Pastor Artur Pawlowski, a resident of Calgary, Canada, has been a thorn in the flesh of Alberta Health Services (which is the equivalent of an American state’s health services) since the Covid pandemic began. Pastor Pawlowski had the temerity to believe that the Canadian Constitution meant it when it said that everyone has a fundamental freedom of conscience, religion, and peaceful assembly. When the government tried to shut him down over a virus with an average 98% survival rate, he vociferously resisted. The government got its revenge yesterday.
Canada has been extraordinarily aggressive in policing its citizens over a virus that has a 98% survival rate. People who have traveled overseas must stay in designated hotels, where they get abysmal service, for prices that would keep someone comfortably at the Ritz in New York, back in pre-Covid days. You can read more about Canada’s eerie police state feel here.
One of the things that most irks the Canadian government, both national and provincial, is church worship. Americans became aware of that thanks to a viral video in April showing Pastor Artur Pawlowski, who grew up in Communist Poland, calling the Canadian police “Nazis” for entering his church and trying to disrupt the service. His crime? Conducting a worship service that exceeded the 15% capacity limit that Canada now imposes on religious worship.
Pastor Pawlowski clearly believed he was entitled to the benefit of the Canadian Charter Of Rights And Freedoms, which is an integral part of the Canadian Constitution. Sections 1 and 2 of that charter state in their entirety as follows:
Rights and freedoms in Canada
1 The Canadian Charter of Rights and Freedoms guarantees the rights and freedoms set out in it subject only to such reasonable limits prescribed by law as can be demonstrably justified in a free and democratic society.
2 Everyone has the following fundamental freedoms:
- (a) freedom of conscience and religion;
- (b) freedom of thought, belief, opinion and expression, including freedom of the press and other media of communication;
- (c) freedom of peaceful assembly; and
- (d) freedom of association.
Somewhere along the line, the Canadian government thought that it was a “reasonable limit” to keep 85% of religious people from attending worship in a “free and democratic society” because of a virus with a 98% survival rate. I don’t mean to denigrate those who have died from China’s manufactured virus. I simply want to point out that, in the grand scheme of things, Western societies have managed to make Covid fairly inconsequential.
After their first unsuccessful foray to block worship services, the police came back last week with a warrant to enter Pawlowski’s church and arrest anyone they wanted who refused to leave. Pawlowski again sent them away with a flea in their ear.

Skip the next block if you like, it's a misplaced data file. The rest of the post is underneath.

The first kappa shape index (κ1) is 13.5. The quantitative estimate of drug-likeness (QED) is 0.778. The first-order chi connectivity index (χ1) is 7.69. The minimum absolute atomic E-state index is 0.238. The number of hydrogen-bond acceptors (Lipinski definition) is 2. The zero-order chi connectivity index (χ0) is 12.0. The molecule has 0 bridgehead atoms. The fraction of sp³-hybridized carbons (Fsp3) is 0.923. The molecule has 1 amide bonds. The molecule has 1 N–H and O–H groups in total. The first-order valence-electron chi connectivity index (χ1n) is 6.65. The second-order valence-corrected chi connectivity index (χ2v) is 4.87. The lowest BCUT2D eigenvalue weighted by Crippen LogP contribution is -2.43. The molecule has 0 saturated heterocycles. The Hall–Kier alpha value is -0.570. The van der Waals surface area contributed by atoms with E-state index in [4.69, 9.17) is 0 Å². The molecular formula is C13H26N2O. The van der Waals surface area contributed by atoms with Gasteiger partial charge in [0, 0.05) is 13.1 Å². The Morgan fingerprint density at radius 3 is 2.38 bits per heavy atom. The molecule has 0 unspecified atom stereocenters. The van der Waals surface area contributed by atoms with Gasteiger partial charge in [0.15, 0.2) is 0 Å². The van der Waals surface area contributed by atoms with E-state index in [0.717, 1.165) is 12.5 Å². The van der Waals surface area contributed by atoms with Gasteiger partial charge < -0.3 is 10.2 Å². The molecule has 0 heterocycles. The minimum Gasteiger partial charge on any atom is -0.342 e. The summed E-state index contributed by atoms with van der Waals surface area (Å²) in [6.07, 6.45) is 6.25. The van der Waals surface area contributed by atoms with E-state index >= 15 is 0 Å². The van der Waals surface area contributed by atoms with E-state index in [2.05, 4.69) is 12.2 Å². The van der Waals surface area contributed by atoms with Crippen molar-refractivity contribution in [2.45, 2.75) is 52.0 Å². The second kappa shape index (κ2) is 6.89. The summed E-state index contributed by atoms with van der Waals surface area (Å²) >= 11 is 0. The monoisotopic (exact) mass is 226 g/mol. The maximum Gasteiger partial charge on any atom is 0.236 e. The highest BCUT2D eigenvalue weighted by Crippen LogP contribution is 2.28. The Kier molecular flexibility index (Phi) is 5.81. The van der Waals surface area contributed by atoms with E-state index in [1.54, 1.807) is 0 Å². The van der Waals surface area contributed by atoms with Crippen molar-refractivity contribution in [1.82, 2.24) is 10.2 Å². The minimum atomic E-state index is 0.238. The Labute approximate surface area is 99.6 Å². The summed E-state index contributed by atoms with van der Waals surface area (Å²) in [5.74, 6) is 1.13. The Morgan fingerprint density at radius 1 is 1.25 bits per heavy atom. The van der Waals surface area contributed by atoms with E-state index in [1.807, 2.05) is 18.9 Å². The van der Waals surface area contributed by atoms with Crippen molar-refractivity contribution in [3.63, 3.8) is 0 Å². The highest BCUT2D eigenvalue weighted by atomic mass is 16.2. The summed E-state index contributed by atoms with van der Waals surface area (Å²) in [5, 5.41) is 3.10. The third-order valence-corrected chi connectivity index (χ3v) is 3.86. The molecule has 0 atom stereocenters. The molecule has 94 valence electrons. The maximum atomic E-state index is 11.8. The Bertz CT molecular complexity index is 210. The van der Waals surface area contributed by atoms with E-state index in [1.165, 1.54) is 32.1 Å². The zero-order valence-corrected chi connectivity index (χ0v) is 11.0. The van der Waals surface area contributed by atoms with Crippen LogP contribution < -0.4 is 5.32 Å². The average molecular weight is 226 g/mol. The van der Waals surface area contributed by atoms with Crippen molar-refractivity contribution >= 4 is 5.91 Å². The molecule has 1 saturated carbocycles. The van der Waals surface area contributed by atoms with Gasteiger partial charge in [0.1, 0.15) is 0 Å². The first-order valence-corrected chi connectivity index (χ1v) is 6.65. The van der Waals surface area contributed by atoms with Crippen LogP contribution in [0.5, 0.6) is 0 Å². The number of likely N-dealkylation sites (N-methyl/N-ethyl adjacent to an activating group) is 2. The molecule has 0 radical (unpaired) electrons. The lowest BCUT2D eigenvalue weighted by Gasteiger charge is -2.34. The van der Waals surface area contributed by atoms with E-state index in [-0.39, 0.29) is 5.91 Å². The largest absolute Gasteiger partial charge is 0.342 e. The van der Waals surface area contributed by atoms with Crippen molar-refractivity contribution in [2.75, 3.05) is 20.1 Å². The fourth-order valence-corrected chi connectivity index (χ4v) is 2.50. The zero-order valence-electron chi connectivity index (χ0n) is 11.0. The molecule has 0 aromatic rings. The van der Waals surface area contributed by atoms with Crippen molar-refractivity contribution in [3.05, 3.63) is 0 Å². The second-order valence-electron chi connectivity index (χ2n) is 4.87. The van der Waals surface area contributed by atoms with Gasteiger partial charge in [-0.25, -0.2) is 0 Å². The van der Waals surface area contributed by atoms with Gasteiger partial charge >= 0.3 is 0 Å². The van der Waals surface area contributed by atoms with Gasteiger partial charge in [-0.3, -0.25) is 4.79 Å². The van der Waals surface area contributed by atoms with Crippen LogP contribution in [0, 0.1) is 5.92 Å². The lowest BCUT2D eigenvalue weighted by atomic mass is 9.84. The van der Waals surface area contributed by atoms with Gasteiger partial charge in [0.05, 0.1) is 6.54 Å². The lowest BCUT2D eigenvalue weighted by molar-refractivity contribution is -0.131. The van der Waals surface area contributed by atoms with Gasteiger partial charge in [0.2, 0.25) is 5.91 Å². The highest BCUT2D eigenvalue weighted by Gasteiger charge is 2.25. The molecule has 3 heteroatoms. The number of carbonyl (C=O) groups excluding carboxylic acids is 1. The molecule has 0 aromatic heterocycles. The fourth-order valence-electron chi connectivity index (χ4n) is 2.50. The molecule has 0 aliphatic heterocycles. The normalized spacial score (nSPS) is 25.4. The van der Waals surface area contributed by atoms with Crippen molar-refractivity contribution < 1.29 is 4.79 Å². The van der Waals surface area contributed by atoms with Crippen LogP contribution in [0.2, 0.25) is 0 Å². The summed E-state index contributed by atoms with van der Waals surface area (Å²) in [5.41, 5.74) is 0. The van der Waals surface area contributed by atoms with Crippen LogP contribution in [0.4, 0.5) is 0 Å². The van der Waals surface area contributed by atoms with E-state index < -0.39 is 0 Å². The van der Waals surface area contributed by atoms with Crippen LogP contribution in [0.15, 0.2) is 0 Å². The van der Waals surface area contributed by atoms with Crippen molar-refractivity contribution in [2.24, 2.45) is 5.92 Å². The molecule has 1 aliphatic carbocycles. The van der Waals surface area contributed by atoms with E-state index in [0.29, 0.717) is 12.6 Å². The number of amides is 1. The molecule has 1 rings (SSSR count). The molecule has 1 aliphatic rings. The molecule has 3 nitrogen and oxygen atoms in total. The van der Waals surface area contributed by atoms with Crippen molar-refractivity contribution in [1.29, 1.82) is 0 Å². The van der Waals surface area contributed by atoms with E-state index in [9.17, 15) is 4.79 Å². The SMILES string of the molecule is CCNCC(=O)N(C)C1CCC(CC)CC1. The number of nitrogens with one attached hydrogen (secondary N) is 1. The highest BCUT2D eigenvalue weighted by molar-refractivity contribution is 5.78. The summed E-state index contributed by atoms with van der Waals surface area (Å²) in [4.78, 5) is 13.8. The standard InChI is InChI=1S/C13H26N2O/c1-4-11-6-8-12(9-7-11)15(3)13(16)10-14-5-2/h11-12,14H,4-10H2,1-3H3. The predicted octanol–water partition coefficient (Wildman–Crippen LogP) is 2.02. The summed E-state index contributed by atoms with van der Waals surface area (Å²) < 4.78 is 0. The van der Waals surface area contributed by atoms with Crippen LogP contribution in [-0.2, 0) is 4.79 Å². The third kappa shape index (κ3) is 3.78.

The police let Pawlowski conduct a service a week ago Saturday but yesterday they struck. A full congregation appeared at the church, something that must’ve outraged Jason Kenney, who is the premier, or governor, of Alberta province:
When the police arrived, the parishioners kicked them out of the church:
The police got their revenge three hours later, arresting Pastor Pawlowski and his brother as they were heading home after services:
It’s a petty victory but the police are proud of what they have done:
What happened in Canada strongly reminds me of what happened in England in the second half of the 12th century. King Henry II and Thomas Becket had been carousing buddies. However, when Thomas Becket became Archbishop of Canterbury he took his job seriously. He went to war against the King for trying to shift church power away from Rome and the Pope.
Frustrated with Becket, Henry is reputed to have exclaimed “Will no one rid me of this turbulent priest?” Although framed as a question, not an order, four knights rode to Canterbury and stabbed Becket to death.
Overnight, Beckett went from being a prickly, difficult Archbishop, whose loyalty was greater to Rome than to England, to becoming a sainted martyr. Eventually, the Pope banned Henry from hearing mass, and Henry was forced to take the humiliating step of performing a public penance.
I have my doubts about how familiar Canada’s politicians are with the story of Henry II and Thomas Beckett but they might do well to remember that personal vendettas against principled priests are not necessarily a successful tactic for politicians – especially when the politicians have arrogated to themselves massive amounts of power and clearly violated their constitutional obligations in response to what has proven to be a manageable illness in the West.
Source: American Thinker